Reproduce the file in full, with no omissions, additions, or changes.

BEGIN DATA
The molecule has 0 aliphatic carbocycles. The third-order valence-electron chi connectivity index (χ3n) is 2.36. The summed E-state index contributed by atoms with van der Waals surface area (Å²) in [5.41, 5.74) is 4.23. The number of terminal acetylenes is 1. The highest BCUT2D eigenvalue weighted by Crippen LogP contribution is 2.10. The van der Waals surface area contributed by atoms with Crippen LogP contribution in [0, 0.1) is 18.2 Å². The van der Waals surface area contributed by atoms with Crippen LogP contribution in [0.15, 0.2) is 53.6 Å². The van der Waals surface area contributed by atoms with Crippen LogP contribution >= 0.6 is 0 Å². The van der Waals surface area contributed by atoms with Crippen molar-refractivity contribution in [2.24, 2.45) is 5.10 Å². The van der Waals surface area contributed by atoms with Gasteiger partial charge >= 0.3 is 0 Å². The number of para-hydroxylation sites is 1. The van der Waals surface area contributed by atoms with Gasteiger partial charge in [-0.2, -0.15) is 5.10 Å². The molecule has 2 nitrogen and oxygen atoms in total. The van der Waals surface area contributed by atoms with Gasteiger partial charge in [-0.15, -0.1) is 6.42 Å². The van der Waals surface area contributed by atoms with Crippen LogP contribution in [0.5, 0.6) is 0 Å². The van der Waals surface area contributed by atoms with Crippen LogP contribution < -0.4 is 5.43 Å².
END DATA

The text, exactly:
The molecule has 0 aliphatic carbocycles. The third-order valence-electron chi connectivity index (χ3n) is 2.36. The summed E-state index contributed by atoms with van der Waals surface area (Å²) in [5.41, 5.74) is 4.23. The number of terminal acetylenes is 1. The highest BCUT2D eigenvalue weighted by Crippen LogP contribution is 2.10. The van der Waals surface area contributed by atoms with Crippen LogP contribution in [0, 0.1) is 18.2 Å². The van der Waals surface area contributed by atoms with Crippen LogP contribution in [0.15, 0.2) is 53.6 Å². The van der Waals surface area contributed by atoms with Crippen LogP contribution >= 0.6 is 0 Å². The van der Waals surface area contributed by atoms with Crippen molar-refractivity contribution in [2.24, 2.45) is 5.10 Å². The van der Waals surface area contributed by atoms with Gasteiger partial charge >= 0.3 is 0 Å². The number of para-hydroxylation sites is 1. The van der Waals surface area contributed by atoms with Gasteiger partial charge in [-0.2, -0.15) is 5.10 Å². The molecule has 2 nitrogen and oxygen atoms in total. The van der Waals surface area contributed by atoms with Gasteiger partial charge in [-0.15, -0.1) is 6.42 Å². The van der Waals surface area contributed by atoms with Crippen LogP contribution in [0.5, 0.6) is 0 Å². The van der Waals surface area contributed by atoms with Crippen LogP contribution < -0.4 is 5.43 Å².